NORMS FOR COMMUNION UNDER BOTH SPECIES IN LATIN CHURCH
Congregation for Divine Worship
It is useful to bring to the attention of our readers the norms for communion under both species that apply in the Latin Church. The Italian press commented on the extension of the norms in the new version of the General Instruction of the Roman Missal in April. Notitiae, 2001, vol 37, nn. 6-7, the bulletin of the Congregation for Divine Worship and the Discipline of the Sacraments, commented on the new norms. In fact in the United States, newly revised norms for the distribution and reception of Holy Communion under both species by Catholics in the United States have been approved by the Vatican and decreed by the President of the Bishops' Conference. They became effective 7 April. Last June the members approved the norms and on March 22 the Holy See confirmed them. The new norms replace the US Bishops' 1984 directory on the matter. Here is a translation of the commentary.
The General Instruction of the Roman Missal approved by the Holy Father on 20 April 2000, contains in n. 283 various dispositions that extend, within the context of the Roman Rite, the possibilities for the distribution of Holy Communion under both species.
The goal of the present commentary is not to outline the history of this liturgical practice nor to go into the meaning of this way of receiving the Sacrament of the Body and Blood of the Lord Jesus; the goal is simply to endeavour to explain better the norms that are currently in force.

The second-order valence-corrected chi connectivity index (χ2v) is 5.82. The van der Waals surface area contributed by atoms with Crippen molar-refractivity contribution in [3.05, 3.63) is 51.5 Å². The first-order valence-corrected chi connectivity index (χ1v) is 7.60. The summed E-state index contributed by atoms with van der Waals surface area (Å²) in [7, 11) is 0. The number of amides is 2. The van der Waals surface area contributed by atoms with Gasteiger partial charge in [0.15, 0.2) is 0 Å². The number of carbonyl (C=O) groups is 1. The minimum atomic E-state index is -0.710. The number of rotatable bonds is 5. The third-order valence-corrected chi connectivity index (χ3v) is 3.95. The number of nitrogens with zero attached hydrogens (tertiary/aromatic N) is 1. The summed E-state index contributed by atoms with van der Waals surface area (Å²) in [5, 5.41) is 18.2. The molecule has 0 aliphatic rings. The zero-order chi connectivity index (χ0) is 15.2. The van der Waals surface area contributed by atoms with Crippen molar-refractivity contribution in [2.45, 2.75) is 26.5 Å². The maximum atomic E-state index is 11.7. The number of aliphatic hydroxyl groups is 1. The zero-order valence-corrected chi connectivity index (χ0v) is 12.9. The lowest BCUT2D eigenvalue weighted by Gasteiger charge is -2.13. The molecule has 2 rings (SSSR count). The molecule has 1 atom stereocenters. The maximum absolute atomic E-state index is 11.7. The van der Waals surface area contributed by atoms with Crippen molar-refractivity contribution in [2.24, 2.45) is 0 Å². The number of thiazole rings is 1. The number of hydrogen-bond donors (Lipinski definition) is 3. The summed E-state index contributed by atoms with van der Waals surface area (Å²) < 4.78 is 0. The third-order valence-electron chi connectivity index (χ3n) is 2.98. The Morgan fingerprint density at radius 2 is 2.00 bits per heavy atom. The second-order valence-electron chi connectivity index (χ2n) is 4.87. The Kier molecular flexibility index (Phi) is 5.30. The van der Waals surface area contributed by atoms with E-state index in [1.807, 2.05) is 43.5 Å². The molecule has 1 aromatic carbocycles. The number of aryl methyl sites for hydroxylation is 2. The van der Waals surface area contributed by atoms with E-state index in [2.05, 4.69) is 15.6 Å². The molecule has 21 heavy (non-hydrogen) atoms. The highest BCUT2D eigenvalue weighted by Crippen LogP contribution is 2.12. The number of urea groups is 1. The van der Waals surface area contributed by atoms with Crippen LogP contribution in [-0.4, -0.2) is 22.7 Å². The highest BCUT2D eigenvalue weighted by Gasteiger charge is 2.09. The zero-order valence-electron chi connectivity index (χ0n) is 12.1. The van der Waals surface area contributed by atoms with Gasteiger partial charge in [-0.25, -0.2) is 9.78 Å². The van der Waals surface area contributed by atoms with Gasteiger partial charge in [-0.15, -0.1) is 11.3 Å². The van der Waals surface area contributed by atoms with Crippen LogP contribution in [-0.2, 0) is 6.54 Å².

Text of the General Instruction
Here is the text of the General Instruction of the Roman Missal, n. 283:
"Communion under both species is permitted, over and above the occasions listed in the ritual books.
a) to priests who cannot celebrate or concelebrate Mass;
b) to the deacon and others who perform a service during the Mass;
c) to the members of communities during the Conventual Mass or in the Mass that is said to be of the community, to seminarians, to all who participate in a spiritual retreat or in a spiritual or pastoral conference.
The diocesan Bishop can define the norms for Communion under both species for his diocese, to be observed even in the churches of religious and in celebration with small groups. To the same Bishop the faculty is given to permit Communion under both species whenever it seems appropriate to the priest who has the pastoral responsibility for the community, provided the faithful are well instructed and there is no danger of the profanation of the sacrament or that the rite would be too difficult to carry out on account of the number of the participants or for some other reason.
The Bishops' Conferences can publish norms on the manner of distributing Holy Communion under both species to the faithful and on the extension of the faculty, with norms that have received the recognition of the Apostolic See".
These liturgical norms are a noteworthy extension of what was established till now and it might be timely to explain them.
The following are the general principles:
1. The numerous cases set forth in previous legislation and in the liturgical books heretofore promulgated allowing the possibility of the reception of communion under both species remain in force.
2. The occasions that were listed under letters a), b) and c) are the reformulation or revision of concessions previously admitted;